Discovering the world on $20 per day ......................

Post 391: Laos PDR .. Posted - 27th November 2013

I arrived safely in Vientiane, the capital city of Laos PDR. The bus journey to the North East of Thailand wasn’t great, but at just $15 it was difficult to justify the additional expense of flying. At Nong Khai bus station the Sam Lor, a three wheeled taxi-bike, whisked me to the Friendship Bridge and crossing the border into Laos had been easy. Given the early hour, I’d expected the Mekong crossing to be quiet, but it was far busier than I’d expected. Crossing the bridge with me were large groups of Thais, traders heading to the markets of Vientiane to buy stock for their respective stores back in Thailand. That didn’t surprise me at all, but what I found coming in the opposite direction, well, that was slightly unexpected. Small groups of sweet painted ladies, girls heading home after a night or weekend of commercial activity in Laos. Their shorter skirts and broader smiles set them apart from the locals, and a certain understanding of the laws in Laos, well, that kind of confirmed that the girls were Thai. I’m not here to pass judgement, but if there is an adult entertainment market in Vientiane, then it’s thankfully underground and discreet .... mai pen rai kap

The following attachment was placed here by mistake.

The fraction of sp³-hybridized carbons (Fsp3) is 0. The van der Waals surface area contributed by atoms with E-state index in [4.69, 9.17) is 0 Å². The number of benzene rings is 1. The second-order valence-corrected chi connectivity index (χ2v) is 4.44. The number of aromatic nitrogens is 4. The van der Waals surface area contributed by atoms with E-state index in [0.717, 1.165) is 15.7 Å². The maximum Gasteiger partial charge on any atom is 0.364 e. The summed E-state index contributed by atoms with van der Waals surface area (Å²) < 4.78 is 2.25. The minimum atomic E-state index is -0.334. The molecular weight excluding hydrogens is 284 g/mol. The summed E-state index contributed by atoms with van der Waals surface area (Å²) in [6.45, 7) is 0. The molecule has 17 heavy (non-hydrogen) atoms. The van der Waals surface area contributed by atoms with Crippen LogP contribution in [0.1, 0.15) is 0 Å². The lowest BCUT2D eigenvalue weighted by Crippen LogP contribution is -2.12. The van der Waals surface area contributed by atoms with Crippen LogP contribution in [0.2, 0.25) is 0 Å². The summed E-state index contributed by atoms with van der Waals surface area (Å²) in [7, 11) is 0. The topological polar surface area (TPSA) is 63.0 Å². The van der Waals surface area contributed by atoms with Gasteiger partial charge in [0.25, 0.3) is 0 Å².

Over the years I’ve developed certain personal rules for travelling, and one of those rules involves a Country’s approach to the provision of electricity to its people. Basically, if a country can afford to bury its electricity cables, then it’s probably a little too expensive, and quite frankly a little too dull, for Poor Circulation. Thankfully, despite massive economic and structural development over recent years, Laos and Vientiane Capital have made absolutely no attempt to break that rule.
For a capital city that’s home to almost a million people, Vientiane still has a village feel about it. The atmosphere is gentle and relaxed, the people seem not to rush and although traffic volumes are rapidly increasing, walking or cycling is still the best way to explore.  
The influence of the French is obvious, and everywhere. The old colonial buildings nestle comfortably in the growing shadows of modern office buildings, the language of visitor’s seems to be French and the food is a cultural mix of East and West.
 Today, it’s almost impossible to visit any capital city without being overwhelmed by advertising for McDonalds, KFC, Pizza Hut and Starbucks et al. But, you won’t find any of that here. In Laos there are very few Super Markets selling convenience foods and Fast-Food outlets simply don’t exist. Along with the absence of McDonalds, KFC and Pizza Hut, there’s also a visual absence of obesity and a statistical absence of diabetes. I wonder if those things are in anyway related?